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Jayne Gackenbach


Jayne Gackenbach earned her Ph.D. in Experimental Psychology in 1978 and is a retired Emeritus Professor in Psychology from MacEwan University. She remains actively involved in the field, teaching online for Athabasca University. Gackenbach has had a prominent role in dream research, serving as the past-president of the International Association for the Study of Dreams and authoring several pivotal books on the subject including “Control Your Dreams” and contributing to volumes such as “Conscious Mind, Sleeping Brain: Perspectives on Lucid Dreaming” and “Sleep and Dreams: A Sourcebook”. She presented her research on lucid dreams to the Dalai Lama in 1992.

In addition to her work on dreams, Gackenbach's professional interests expanded into the realm of digital communications and the psychological implications of internet use. She edited “Psychology and the Internet: Intrapersonal, Interpersonal, and Transpersonal Implications” and co-authored “cyber.rules”. Bridging her two areas of expertise, her later research has focused on the intersection of dreams and technology, particularly investigating the dreams of video game players. This culminated in the publication of the publication of two notable works in 2012: “Play Reality”, which she co-authored with her son Teace Snyder and examines the impact of video game play on reality perception, and the edited volume “Video Game Play and Consciousness” from NOVA publishers. These books reflect Gackenbach's approach to studying the effects of immersive digital environments on the subconscious experiences within dreams, contributing to a deeper understanding of the modern psyche as it interfaces with technology.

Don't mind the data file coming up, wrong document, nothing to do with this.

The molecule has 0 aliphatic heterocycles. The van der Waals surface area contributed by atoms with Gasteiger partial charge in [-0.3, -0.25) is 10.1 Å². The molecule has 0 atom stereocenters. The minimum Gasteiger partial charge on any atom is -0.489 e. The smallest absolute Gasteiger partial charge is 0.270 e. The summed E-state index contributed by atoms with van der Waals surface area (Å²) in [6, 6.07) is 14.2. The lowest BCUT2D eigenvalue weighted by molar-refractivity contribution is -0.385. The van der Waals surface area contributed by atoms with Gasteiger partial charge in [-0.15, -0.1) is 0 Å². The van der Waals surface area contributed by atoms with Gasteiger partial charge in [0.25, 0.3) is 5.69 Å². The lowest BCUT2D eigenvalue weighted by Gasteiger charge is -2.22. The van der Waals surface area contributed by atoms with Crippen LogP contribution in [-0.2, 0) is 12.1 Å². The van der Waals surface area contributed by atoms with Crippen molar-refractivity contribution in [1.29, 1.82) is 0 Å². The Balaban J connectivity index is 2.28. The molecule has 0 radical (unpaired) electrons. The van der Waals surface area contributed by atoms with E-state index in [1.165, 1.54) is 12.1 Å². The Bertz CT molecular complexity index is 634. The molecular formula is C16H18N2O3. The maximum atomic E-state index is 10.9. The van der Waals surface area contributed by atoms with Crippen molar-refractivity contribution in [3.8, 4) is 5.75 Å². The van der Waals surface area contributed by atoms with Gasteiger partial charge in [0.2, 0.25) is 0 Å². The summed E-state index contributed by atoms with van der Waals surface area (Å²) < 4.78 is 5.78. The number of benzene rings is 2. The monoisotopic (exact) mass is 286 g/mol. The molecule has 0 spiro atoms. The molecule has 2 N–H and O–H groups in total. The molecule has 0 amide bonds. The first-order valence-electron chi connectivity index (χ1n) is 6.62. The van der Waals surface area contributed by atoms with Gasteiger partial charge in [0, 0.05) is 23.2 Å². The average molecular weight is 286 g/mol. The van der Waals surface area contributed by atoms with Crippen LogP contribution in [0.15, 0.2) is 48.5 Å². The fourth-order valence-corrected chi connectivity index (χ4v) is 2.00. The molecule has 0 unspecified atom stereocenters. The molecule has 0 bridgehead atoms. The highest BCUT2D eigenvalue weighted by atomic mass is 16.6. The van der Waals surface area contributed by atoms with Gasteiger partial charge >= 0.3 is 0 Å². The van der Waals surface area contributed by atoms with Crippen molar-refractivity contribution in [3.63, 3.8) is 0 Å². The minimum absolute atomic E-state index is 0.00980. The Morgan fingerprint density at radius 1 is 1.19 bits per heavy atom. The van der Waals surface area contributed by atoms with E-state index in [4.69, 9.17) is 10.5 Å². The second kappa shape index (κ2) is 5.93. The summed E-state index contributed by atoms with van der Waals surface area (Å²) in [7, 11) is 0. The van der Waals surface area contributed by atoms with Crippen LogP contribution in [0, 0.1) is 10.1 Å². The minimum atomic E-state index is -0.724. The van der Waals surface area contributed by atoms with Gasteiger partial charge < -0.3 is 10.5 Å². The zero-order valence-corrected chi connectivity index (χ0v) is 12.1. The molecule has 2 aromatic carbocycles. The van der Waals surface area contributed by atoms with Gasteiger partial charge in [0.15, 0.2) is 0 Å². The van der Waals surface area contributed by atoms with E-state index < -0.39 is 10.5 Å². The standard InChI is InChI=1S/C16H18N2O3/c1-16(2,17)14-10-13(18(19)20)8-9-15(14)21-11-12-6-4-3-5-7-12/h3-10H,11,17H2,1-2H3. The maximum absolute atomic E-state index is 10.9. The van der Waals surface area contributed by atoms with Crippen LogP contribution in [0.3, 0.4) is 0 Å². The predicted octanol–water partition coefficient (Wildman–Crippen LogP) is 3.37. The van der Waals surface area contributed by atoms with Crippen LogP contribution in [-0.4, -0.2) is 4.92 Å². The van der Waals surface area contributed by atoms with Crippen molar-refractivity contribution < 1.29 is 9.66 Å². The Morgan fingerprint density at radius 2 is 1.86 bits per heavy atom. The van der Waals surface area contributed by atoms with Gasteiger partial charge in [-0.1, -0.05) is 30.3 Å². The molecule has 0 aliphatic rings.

Cover art by Jayne Gackenbach

Lucidity reports from Jayne Gackenbach & Stephen LaBerge

Jayne Gackenbach and Stephen LaBerge present their views and research on lucid dreaming. Gackenbach has produced and gathered normative data using experimental methods to answer three important questions about lucidity. LaBerge believes the primary determinant of dream experience is expectation.

Jayne Gackenbach's Report On The Work Of Paul Tholey

Jayne Gackenbach reports on the work of Paul Tholey, a German sports psychologist who has been working with lucid dreams since 1969. Tholey has developed a program of psychotherapy within the lucid dream and has trained an Olympic equestrian from South America using lucidity.

Differences Between Types of Lucid Dreams

Jayne Gackenbach reports on the differences between types of lucid dreams. She describes the situational determinants of lucid dreams and the techniques used to determine lucidity.